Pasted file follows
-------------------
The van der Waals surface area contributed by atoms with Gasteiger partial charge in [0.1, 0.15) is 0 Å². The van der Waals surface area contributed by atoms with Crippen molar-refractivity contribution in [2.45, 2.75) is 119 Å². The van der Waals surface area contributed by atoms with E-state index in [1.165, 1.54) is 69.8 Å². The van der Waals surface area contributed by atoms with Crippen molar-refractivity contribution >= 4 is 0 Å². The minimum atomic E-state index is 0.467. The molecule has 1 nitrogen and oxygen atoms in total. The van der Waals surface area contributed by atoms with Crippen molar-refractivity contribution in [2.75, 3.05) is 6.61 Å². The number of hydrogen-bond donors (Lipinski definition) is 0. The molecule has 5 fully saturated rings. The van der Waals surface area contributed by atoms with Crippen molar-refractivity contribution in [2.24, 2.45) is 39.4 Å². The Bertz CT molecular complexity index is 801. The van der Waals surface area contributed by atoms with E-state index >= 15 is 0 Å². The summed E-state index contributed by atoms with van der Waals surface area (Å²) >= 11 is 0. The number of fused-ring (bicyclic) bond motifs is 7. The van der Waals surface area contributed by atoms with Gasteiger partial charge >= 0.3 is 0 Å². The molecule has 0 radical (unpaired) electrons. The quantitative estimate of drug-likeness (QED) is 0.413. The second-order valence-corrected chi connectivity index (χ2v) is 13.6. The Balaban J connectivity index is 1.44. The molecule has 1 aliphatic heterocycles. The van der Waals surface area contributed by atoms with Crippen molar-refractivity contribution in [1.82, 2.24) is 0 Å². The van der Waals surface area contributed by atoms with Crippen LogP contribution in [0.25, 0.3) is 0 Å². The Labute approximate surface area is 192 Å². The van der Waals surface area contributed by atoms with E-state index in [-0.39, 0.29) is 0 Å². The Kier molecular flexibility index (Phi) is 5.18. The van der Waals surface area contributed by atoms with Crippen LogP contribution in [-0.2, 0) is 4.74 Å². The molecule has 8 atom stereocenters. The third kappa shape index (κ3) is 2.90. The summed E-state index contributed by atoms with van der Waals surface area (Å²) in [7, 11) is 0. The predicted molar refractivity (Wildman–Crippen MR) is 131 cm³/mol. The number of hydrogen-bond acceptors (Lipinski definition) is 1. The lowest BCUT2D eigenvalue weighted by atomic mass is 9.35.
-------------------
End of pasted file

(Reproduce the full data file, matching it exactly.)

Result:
The van der Waals surface area contributed by atoms with Gasteiger partial charge in [0.1, 0.15) is 0 Å². The van der Waals surface area contributed by atoms with Crippen molar-refractivity contribution in [2.45, 2.75) is 119 Å². The van der Waals surface area contributed by atoms with E-state index in [1.165, 1.54) is 69.8 Å². The van der Waals surface area contributed by atoms with Crippen molar-refractivity contribution >= 4 is 0 Å². The minimum atomic E-state index is 0.467. The molecule has 1 nitrogen and oxygen atoms in total. The van der Waals surface area contributed by atoms with Crippen molar-refractivity contribution in [2.75, 3.05) is 6.61 Å². The number of hydrogen-bond donors (Lipinski definition) is 0. The molecule has 5 fully saturated rings. The van der Waals surface area contributed by atoms with Crippen molar-refractivity contribution in [2.24, 2.45) is 39.4 Å². The Bertz CT molecular complexity index is 801. The van der Waals surface area contributed by atoms with E-state index >= 15 is 0 Å². The summed E-state index contributed by atoms with van der Waals surface area (Å²) >= 11 is 0. The number of fused-ring (bicyclic) bond motifs is 7. The van der Waals surface area contributed by atoms with Gasteiger partial charge >= 0.3 is 0 Å². The molecule has 0 radical (unpaired) electrons. The quantitative estimate of drug-likeness (QED) is 0.413. The second-order valence-corrected chi connectivity index (χ2v) is 13.6. The Balaban J connectivity index is 1.44. The molecule has 1 aliphatic heterocycles. The van der Waals surface area contributed by atoms with Crippen molar-refractivity contribution in [1.82, 2.24) is 0 Å². The van der Waals surface area contributed by atoms with Crippen LogP contribution in [0.25, 0.3) is 0 Å². The Labute approximate surface area is 192 Å². The van der Waals surface area contributed by atoms with E-state index in [-0.39, 0.29) is 0 Å². The Kier molecular flexibility index (Phi) is 5.18. The van der Waals surface area contributed by atoms with Crippen LogP contribution in [-0.2, 0) is 4.74 Å². The molecule has 8 atom stereocenters. The third kappa shape index (κ3) is 2.90. The summed E-state index contributed by atoms with van der Waals surface area (Å²) in [7, 11) is 0. The predicted molar refractivity (Wildman–Crippen MR) is 131 cm³/mol. The number of hydrogen-bond acceptors (Lipinski definition) is 1. The lowest BCUT2D eigenvalue weighted by atomic mass is 9.35.